Anne del Castillo (Commissioner, New York City Mayor’s Office of Media and Entertainment)
Cathy O’Neil (Mathematician and Author)
George Zarkadakis (Author, AI engineer, and entrepreneur)
Victoria Vesna (Director, Art and Science Center, UCLA)
Dr. Zia Khan (Vice President, Innovation, The Rockefeller Foundation)
Kamal Sinclair, (Director, Future of Culture Initiative & New Frontier Lab, Sundance Institute)
Karen Wong (Deputy Director, New Museum)
William Uricchio (Principal Investigator, Open Documentary Lab, MIT)
Toshie Takahashi (Leverhulme Centre for the Future of Intelligence, University of Cambridge, Professor, Waseda University, Tokyo)
Eva Kozanecka (Google AI + Art)
Loretta Todd (Metis Cree Canadian film director, producer, activist, storyteller, and writer)
Justin Hendrix (CEO, NYC Media Lab)
Jose Diaz (Chief Curator, Warhol Museum)
Steve Feiner (Director of CGUI Lab, Department of Computer Science, School of Engineering and Applied Sciences, Columbia University)
Newman (Principal, metaLAB, Harvard University)
Stephanie Dinkins (Artist and Professor, Data & Society)
Gideon Mann (Head of Data Science, Bloomberg)
Tomas Garcia (VP, Technology and Digital Media, LACMA)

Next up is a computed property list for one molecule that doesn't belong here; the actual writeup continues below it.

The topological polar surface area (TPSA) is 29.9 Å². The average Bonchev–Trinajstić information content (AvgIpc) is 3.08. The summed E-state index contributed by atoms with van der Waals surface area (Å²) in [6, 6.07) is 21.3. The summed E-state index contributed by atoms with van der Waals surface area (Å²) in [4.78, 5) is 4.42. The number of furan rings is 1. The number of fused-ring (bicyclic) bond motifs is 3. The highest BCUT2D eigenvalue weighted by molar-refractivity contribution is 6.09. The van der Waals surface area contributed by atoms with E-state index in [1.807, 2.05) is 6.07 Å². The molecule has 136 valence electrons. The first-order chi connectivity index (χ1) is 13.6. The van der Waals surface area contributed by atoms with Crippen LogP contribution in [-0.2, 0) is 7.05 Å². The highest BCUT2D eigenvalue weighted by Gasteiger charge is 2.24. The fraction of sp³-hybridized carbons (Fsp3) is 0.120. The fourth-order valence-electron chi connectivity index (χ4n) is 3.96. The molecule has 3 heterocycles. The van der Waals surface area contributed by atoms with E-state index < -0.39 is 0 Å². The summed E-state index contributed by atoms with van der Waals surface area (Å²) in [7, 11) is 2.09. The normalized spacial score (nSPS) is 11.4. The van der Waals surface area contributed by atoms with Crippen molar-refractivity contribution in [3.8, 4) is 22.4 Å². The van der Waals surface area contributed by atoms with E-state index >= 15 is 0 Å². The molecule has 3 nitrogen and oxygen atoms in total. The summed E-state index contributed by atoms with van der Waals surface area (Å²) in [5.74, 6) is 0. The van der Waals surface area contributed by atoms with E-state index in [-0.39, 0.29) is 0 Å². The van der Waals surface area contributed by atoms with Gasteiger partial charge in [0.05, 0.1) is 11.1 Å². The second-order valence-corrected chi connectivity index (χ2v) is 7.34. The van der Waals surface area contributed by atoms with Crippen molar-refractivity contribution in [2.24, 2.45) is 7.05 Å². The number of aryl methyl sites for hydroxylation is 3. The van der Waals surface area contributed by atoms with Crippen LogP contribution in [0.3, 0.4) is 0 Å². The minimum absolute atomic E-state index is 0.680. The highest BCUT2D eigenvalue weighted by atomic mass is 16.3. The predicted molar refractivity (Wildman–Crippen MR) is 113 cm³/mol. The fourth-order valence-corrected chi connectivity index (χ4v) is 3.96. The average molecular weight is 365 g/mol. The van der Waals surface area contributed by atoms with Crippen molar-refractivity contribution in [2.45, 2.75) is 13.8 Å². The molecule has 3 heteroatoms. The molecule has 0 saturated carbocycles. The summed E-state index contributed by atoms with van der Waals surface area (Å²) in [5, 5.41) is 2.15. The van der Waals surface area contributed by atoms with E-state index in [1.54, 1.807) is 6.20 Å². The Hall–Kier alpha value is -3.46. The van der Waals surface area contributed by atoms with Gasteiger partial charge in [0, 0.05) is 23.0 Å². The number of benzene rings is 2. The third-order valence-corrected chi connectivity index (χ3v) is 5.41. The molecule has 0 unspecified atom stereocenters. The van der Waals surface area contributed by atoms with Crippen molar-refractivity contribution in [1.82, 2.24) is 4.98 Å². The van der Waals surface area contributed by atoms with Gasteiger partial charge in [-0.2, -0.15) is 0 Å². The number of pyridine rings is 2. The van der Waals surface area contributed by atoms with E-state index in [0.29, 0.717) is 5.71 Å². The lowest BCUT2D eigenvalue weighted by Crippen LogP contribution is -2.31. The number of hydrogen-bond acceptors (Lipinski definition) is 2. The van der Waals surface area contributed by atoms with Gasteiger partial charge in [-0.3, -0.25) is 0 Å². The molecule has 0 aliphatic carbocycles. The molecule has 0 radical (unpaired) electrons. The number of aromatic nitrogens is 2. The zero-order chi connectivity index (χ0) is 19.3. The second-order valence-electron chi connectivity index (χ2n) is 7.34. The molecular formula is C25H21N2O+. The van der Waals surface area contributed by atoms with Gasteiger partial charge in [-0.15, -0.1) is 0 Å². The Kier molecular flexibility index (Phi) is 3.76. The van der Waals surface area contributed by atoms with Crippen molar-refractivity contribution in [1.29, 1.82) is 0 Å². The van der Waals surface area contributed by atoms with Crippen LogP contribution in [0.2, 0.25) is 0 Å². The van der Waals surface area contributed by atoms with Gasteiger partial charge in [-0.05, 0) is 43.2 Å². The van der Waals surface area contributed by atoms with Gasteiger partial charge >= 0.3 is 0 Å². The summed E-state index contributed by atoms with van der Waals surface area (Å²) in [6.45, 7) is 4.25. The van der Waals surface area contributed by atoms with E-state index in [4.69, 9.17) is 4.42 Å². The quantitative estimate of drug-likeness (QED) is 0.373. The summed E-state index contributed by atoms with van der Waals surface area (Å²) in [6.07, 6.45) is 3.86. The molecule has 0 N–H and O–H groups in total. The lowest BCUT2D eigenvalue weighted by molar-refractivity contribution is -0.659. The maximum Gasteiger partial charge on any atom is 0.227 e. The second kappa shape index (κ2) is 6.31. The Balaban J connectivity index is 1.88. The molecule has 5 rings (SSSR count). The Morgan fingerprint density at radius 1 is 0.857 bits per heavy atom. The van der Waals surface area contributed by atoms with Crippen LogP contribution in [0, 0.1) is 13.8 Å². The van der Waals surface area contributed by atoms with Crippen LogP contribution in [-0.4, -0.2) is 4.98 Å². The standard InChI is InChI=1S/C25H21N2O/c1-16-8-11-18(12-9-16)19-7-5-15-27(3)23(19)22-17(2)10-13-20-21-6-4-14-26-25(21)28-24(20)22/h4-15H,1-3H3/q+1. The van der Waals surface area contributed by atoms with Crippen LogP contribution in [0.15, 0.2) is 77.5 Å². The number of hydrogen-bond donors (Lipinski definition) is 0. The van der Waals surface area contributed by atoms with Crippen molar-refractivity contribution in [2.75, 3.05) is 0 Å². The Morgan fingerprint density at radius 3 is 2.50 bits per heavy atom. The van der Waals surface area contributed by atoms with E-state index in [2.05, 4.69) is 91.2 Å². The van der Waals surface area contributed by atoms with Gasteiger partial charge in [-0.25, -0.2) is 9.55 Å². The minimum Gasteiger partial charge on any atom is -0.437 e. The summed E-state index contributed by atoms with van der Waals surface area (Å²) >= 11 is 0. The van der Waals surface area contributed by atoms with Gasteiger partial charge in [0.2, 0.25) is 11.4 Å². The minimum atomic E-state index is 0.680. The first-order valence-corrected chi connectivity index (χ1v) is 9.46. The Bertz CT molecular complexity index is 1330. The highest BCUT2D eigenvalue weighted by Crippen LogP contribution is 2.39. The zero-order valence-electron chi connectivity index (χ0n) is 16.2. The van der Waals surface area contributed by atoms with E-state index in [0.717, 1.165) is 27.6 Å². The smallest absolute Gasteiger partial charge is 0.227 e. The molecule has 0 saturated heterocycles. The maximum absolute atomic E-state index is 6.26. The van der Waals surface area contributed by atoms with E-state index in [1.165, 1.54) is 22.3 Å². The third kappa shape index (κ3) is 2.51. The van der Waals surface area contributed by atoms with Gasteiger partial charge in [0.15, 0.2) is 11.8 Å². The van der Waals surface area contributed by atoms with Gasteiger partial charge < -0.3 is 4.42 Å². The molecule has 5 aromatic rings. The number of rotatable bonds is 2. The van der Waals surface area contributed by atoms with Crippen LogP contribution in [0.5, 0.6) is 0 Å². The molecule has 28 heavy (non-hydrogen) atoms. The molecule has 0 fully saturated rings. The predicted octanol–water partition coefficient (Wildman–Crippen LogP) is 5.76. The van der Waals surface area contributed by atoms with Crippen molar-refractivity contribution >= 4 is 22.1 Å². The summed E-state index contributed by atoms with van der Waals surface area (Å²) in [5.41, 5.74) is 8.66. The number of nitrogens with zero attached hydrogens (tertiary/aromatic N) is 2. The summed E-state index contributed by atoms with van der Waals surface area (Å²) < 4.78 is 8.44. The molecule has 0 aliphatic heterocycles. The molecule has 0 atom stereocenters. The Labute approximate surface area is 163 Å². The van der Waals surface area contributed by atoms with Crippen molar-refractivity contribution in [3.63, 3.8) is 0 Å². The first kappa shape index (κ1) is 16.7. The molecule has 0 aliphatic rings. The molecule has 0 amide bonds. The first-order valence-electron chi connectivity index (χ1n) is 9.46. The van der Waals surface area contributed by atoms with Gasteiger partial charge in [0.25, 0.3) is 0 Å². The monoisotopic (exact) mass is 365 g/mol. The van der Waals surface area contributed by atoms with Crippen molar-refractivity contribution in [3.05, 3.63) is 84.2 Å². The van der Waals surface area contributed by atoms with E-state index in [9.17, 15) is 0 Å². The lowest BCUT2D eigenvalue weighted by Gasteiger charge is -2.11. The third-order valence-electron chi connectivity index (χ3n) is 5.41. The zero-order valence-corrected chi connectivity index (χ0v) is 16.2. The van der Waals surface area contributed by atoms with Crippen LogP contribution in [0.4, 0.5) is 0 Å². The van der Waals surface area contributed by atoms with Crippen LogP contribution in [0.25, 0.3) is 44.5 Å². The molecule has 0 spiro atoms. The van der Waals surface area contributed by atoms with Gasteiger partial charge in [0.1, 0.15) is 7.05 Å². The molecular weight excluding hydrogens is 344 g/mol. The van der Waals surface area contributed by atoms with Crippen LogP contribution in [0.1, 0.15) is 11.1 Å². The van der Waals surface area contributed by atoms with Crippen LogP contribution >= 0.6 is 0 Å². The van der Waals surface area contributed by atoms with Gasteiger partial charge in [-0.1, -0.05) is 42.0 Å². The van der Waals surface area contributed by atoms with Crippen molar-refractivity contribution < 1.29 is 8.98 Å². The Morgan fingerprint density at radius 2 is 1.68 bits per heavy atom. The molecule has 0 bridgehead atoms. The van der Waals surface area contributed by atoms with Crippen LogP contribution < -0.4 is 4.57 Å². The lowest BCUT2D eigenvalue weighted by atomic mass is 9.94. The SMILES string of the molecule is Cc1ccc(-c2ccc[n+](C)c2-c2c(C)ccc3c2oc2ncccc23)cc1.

Caspar Sonnen (New Media Coordinator, IDFA)

Complete participant list available here

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Article: “Japan UK Technology and Humanity in Education 2019″, organized by the embassy of Japan UK in Nikkei Veritas magazine (in Japanese)

This is the article about “Japan UK Technology and Humanity in Education 2019″, organized by the embassy of Japan UK, published by Nikkei Veritas magazine (in Japanese).

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Invitation to the “Should Robots Be Our Friends?” conference @Boston University

I enjoyed giving my talk entitled  “The Complexity Model of Communication in the AI Age: the case of Japanese Engagement with Artificial Intelligence and Robots in Everyday Life” at the “Should Robots Be Our Friends?” conference @Boston University